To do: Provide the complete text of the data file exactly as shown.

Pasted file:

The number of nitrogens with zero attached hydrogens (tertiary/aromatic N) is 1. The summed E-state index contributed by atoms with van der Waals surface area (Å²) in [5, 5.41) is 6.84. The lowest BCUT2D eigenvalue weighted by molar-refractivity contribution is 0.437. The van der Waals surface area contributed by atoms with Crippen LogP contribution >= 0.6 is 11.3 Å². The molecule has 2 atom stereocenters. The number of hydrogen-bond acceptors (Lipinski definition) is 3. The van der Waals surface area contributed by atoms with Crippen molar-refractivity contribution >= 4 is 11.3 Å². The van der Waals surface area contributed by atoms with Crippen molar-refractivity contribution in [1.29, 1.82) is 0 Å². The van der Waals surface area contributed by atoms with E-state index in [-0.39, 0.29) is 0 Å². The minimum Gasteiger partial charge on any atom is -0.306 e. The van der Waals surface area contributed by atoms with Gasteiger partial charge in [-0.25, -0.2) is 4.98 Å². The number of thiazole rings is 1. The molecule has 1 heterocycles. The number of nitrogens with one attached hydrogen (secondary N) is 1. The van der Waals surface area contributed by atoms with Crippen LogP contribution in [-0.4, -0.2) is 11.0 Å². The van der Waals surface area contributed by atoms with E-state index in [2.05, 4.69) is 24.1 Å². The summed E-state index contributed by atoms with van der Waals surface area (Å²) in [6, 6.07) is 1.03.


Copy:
The number of nitrogens with zero attached hydrogens (tertiary/aromatic N) is 1. The summed E-state index contributed by atoms with van der Waals surface area (Å²) in [5, 5.41) is 6.84. The lowest BCUT2D eigenvalue weighted by molar-refractivity contribution is 0.437. The van der Waals surface area contributed by atoms with Crippen LogP contribution >= 0.6 is 11.3 Å². The molecule has 2 atom stereocenters. The number of hydrogen-bond acceptors (Lipinski definition) is 3. The van der Waals surface area contributed by atoms with Crippen molar-refractivity contribution >= 4 is 11.3 Å². The van der Waals surface area contributed by atoms with Crippen molar-refractivity contribution in [1.29, 1.82) is 0 Å². The van der Waals surface area contributed by atoms with E-state index in [-0.39, 0.29) is 0 Å². The minimum Gasteiger partial charge on any atom is -0.306 e. The van der Waals surface area contributed by atoms with Gasteiger partial charge in [-0.25, -0.2) is 4.98 Å². The number of thiazole rings is 1. The molecule has 1 heterocycles. The number of nitrogens with one attached hydrogen (secondary N) is 1. The van der Waals surface area contributed by atoms with Crippen LogP contribution in [-0.4, -0.2) is 11.0 Å². The van der Waals surface area contributed by atoms with E-state index in [2.05, 4.69) is 24.1 Å². The summed E-state index contributed by atoms with van der Waals surface area (Å²) in [6, 6.07) is 1.03.